Day 1 – Thomas Jefferson, A Primer
Day 2 – The First Wine of Record, Claret
When I decided to undertake this ’30 Days of Jefferson on Wine’ series, I began by drafting a list of Jefferson and wine topics that I would like to learn about and present as part of the series. Near the top of the list was ‘Jefferson’s first wine.’
Given Jefferson’s practice of methodical record keeping, I had visions of deep research in to the origins of his first wine and long searches for a modern-day and economical equivalent.
Unfortunately, the written record of Jefferson’s first wine may have been lost in 1770 during the fire at Shadwell plantation, his birthplace and home during his early years. The fire destroyed nearly every paper and book Jefferson owned except for a few of his pocket account books, which are the sole source of his brief comments on wine prior to 1770. (Hailman, p. 29)
We will never know what was lost in the fire at Shadwell – no doubt many of the great books and meticulous notes of Jefferson’s early life. Although Jefferson’s first wine is unknown, his first introduction to ‘good wine’ likely occurred during his days in Williamsburg, VA when he was a student at William & Mary and where he later studied and practiced law. During Jefferson’s time in Williamsburg, he traveled in the circles of well-regarded colonials like George Wythe, mentor, judge and fellow signer of the Declaration of Independence, and Francis Fauquier. As the royal governor of Virginia, Fauquier hosted extravagant parties where Jefferson and other guests drank imported wines.
Of the written records available, Jefferson’s first wine of record was noted in his account book on August 18, 1768 – ‘Pd. W. Crow for claret 4/.’ Since Jefferson entered the college of William & Mary eight years earlier, in 1760, and associated with esteemed company, I suspect he had his first wine experiences and made his first wine purchase long before this note on claret appeared in his account book in 1768, at the age of 25. Sadly, we’ll never know for sure. (Hailman, p. 29)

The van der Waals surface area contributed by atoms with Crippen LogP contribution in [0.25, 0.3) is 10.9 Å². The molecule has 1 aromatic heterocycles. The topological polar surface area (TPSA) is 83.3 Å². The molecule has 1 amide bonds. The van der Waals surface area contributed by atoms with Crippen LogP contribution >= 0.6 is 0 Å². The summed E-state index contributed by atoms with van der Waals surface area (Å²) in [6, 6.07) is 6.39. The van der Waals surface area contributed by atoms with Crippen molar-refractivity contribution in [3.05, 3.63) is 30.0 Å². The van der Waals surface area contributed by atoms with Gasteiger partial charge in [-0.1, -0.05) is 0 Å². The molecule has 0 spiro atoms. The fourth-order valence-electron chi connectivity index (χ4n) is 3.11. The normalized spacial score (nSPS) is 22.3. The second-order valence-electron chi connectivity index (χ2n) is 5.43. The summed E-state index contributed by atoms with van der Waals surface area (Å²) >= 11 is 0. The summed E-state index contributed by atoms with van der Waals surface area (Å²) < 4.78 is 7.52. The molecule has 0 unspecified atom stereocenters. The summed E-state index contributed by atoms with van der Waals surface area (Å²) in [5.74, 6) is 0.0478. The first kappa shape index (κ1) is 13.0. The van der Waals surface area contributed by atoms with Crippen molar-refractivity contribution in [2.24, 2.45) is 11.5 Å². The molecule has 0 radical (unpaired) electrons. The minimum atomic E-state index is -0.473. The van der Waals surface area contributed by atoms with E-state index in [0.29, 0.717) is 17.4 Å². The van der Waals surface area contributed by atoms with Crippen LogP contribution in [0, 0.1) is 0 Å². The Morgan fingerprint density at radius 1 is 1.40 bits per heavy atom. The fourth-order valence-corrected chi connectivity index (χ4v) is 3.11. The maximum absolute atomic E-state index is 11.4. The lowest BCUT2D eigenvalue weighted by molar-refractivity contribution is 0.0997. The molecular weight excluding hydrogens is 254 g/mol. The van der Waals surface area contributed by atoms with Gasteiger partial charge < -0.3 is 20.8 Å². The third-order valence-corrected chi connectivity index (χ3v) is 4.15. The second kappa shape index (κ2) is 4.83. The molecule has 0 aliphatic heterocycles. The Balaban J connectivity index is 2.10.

Although the French had long since stopped using the term, ‘claret’ was widely used in 18th century colonial America which was derived from the earlier French term ‘clairet,’ meaning clear or light-colored. (Hailman, p. 36) Claret was first used to describe the light red wines that were sold from the port of Bordeaux.
Jefferson noted in one of his many travel journals, ‘few Cabernet Franc red wines from the chateau country of the Loire Valley in western France were ever heard of by their own names outside France, since they were sold instead under the more popular and saleable name of ‘claret.’ (Hailman, p. 37)
Realizing the outdated use of the turn, Jefferson advocated the name ‘claret’ be removed from the list of imported wine during his Presidency – “The term claret should be abolished, because unknown in the country where it is made, and because indefinite here.”
The claret Jefferson paid for in August 1768 was most likely light red Bordeaux, but there is no way to know for sure. Adulterating – mixing in substances not related to grapes – was a common practice in those days (considered fraud today). In fact, one popular 18th century recipe for claret included mixing a quart of cider with a quart of port, shake well, and then let stand for a month. (Editorial Note: Nastaaaay!)
Although still used throughout the world today, and here in Virginia, the term ‘claret’ is used primarily by the British to describe red wine from the Bordeaux. In fact, claret is a protected name within the European Union. The French do not use the term except on exported wine.
As with many ‘facts’ surrounding the life and times of Thomas Jefferson, the wines of his early years (before the age of 25) are debatable. If someone has information surrounding the first recorded wine of Jefferson, I would certainly be interested in the citation.
Tomorrow, Day 3 – Jefferson and Madeira
Saturday, Day 4 – Monticello (Video)
Thomas Jefferson on Wine, by John Hailman
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